FILE – In this April 15, 2008 file photo, a woman drops her federal tax return in the mail slot at a post office in Palo Alto, Calif. For a time, the Internal Revenue Service inspired awe and admiration in Americans, not just trepidation and lame jokes about death and taxes. But that sentiment is of ages past. (AP Photo/Paul Sakuma, file)
WASHINGTON (AP) — For a time, the Internal Revenue Service inspired awe and admiration in Americans, not just trepidation and lame jokes about death and taxes.
Everyone loved the revenue agents when they put away Al Capone, the Chicago underworld’s master of brutality and bribes, in a coup so spectacular it scared other gangsters straight.
In the year after, federal coffers swelled as delinquent taxpayers stepped forward to make good on their debts. Criminals came out of the woodwork to pay taxes on their ill-gotten gains. Authorities in what was then the Intelligence Unit of the Bureau of Internal Revenue nailed the slippery Public Enemy No. 1 when no one else could, scooped up New York City racketeers by the dozen and stood tall in the popular imagination as incorruptible, fearless stewards of the treasury and the law.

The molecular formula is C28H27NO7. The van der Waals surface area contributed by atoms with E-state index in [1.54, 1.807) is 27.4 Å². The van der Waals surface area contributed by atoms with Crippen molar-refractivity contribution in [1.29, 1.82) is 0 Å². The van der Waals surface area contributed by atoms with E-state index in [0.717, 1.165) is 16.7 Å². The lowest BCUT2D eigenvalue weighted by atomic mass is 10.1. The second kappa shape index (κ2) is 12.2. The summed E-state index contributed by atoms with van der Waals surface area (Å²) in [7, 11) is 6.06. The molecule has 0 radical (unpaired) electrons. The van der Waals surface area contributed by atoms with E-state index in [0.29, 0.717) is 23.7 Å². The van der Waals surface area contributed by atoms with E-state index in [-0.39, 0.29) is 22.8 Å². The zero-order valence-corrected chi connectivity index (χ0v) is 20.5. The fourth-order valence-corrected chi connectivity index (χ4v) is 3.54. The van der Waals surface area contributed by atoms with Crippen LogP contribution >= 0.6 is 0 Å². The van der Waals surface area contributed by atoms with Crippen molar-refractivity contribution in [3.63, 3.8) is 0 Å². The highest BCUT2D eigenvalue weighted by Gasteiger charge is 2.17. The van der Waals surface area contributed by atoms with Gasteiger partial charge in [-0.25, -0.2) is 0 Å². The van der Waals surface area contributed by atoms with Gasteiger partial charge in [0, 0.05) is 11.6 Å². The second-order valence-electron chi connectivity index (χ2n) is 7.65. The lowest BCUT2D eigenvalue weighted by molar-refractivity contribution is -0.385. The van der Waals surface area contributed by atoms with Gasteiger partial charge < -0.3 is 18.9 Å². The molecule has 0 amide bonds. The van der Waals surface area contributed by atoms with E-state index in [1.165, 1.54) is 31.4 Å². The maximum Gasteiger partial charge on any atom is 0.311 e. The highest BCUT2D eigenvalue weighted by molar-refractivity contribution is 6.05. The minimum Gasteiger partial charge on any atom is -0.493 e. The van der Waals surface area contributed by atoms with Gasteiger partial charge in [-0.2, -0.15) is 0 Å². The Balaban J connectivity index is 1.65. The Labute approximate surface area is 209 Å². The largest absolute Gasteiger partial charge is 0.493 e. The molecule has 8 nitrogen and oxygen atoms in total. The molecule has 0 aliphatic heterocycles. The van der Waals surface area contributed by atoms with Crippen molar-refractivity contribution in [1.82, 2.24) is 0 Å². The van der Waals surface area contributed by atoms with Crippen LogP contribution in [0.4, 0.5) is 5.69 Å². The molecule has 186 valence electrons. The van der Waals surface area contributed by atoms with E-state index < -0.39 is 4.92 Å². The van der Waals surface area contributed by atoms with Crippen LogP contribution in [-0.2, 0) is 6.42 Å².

Fine, but that was the 1930s. What have they done for us lately?
Or to us?
The essential mission hasn’t changed. The IRS still collects the money that goes back out to build roads, help look after people in their old age, fight menaces from Nazism to terrorism, and operate the vast levers of government. It still locks up a few thousand delinquents a year, among them drug kingpins who wouldn’t be caught any other way.
But no one loves the IRS anymore, not for ages. It’s our culture’s king-sized pain that makes you do hard math, issues nonsensical directions, takes your money and gives it to politicians to waste even as they borrow unspeakable sums from China to waste even more.
On top of that overdrawn caricature, the agency now is saddled with its episode of tea party Login to read more